Dieticians call for stringent guidelines

Dieticians and nutritionists in the City have called for stringent guidelines on nutrition-labelling on ready-to-eat food packets.

The call comes in the wake of reports of excessive lead content found in Maggi noodle packs recently. They said there was a need to mention even the quantity of minerals present in each serving of a food item, besides the ingredients used in it.

Speaking with Deccan Herald, Dr Malathi V, dietician, Manipal Hospitals, said more than the quantity of mono-sodium glutamate (MSG) which was found in Maggi noodles, it was the lead content that was a cause for worry.

According to reports, lead content was found t
o be seven times more than the permissible limit (0.5 to 2ppm) in Maggi noodles. This is not acceptable, she said. “It is important for one to look up for salt and fat content in a pack. Even MSG is a type of salt. Both these in excess could be harmful,” she said.

She said that besides the ingredients added in a food item, it was essential that the food and drug administration bring about stringent norms to have the quantity of minerals present in one serving of a food item also mentioned on the pack.

“Except for iron and calcium, there is no mention of any other mineral on most of the food packs. This has to happen,” Malathi added.

Even as there are no scientific evidences to prove that excessive consumption of MSG could lead to ailments, individual cases and the available literature suggest the same, say doctors.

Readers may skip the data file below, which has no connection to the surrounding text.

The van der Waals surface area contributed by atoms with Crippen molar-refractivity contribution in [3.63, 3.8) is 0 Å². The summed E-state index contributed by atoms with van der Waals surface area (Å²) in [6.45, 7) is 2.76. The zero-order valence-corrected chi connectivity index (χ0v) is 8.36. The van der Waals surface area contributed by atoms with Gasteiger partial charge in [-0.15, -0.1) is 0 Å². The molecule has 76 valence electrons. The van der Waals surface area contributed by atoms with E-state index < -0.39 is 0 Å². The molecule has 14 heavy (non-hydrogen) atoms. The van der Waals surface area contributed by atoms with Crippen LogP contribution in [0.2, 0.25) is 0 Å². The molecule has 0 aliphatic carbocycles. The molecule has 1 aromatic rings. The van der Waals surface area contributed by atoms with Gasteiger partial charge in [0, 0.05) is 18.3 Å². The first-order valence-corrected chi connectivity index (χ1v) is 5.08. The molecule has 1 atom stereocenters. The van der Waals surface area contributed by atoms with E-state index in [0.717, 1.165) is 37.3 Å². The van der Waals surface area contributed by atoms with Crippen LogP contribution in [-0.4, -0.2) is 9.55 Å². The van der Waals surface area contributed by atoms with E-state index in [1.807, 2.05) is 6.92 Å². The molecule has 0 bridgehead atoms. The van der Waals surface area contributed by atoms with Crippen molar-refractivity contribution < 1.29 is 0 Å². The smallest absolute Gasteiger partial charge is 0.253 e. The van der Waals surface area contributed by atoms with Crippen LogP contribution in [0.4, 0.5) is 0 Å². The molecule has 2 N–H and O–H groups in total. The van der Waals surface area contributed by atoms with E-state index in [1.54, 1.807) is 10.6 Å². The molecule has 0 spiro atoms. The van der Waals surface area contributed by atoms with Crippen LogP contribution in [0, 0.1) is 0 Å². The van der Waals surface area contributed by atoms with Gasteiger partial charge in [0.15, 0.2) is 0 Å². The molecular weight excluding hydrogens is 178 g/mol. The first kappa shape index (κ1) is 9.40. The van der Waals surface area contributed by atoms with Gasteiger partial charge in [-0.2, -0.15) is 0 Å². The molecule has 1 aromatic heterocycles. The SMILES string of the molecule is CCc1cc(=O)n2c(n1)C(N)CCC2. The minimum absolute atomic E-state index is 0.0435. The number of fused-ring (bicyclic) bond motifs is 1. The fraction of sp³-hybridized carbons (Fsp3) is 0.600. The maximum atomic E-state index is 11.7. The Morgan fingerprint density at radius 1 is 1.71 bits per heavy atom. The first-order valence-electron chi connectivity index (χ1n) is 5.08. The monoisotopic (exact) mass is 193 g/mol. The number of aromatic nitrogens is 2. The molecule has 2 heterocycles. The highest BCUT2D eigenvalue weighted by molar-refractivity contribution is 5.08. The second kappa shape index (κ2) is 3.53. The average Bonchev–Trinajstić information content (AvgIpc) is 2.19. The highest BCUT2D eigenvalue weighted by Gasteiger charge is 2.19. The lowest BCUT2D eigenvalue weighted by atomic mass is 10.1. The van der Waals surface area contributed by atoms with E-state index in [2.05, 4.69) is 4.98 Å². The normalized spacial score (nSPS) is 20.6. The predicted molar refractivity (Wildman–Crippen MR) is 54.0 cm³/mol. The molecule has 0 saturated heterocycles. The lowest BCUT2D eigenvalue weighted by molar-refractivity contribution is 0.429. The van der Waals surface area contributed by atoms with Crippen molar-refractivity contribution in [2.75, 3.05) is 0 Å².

Dr Asha Benakappa, HoD, paediatrics, Vanivilas Hospital, said, “Like any other salt, which when consumed in excess leads to dizziness and headache, even consumption of mono-sodium glutamate , naturally found in tomato and pumpkin, will lead to discomfort,” she said.

Laws not potent
Dr Priyanka Rahatgi, chief clinical nutritionist, Apollo Hospitals, said there was a need for stringent laws on food administration. “In our country, the laws are not stringent. Proper nutrition food labelling has to be made mandatory,” she added.

Rahatgi suggested that one look for trans fat content, salt replacement, flavour enhancers and other added preservatives before consuming ready-to-eat food items.
Alternative healthy snacks are what dieticians say are good for children.

“MSG is not advised for growing children. Even as there are no studies to prove it is harmful, it is believed to be carcinogenic,” she added.

A non-cereal snack is what is advised to be served to children in the evening. Fruits and sprouts are ideal, Dr Priyanka said.

“Also, for the child to understand if it is hunger or just thirst, tender coconut or butter milk can be given,” she added.

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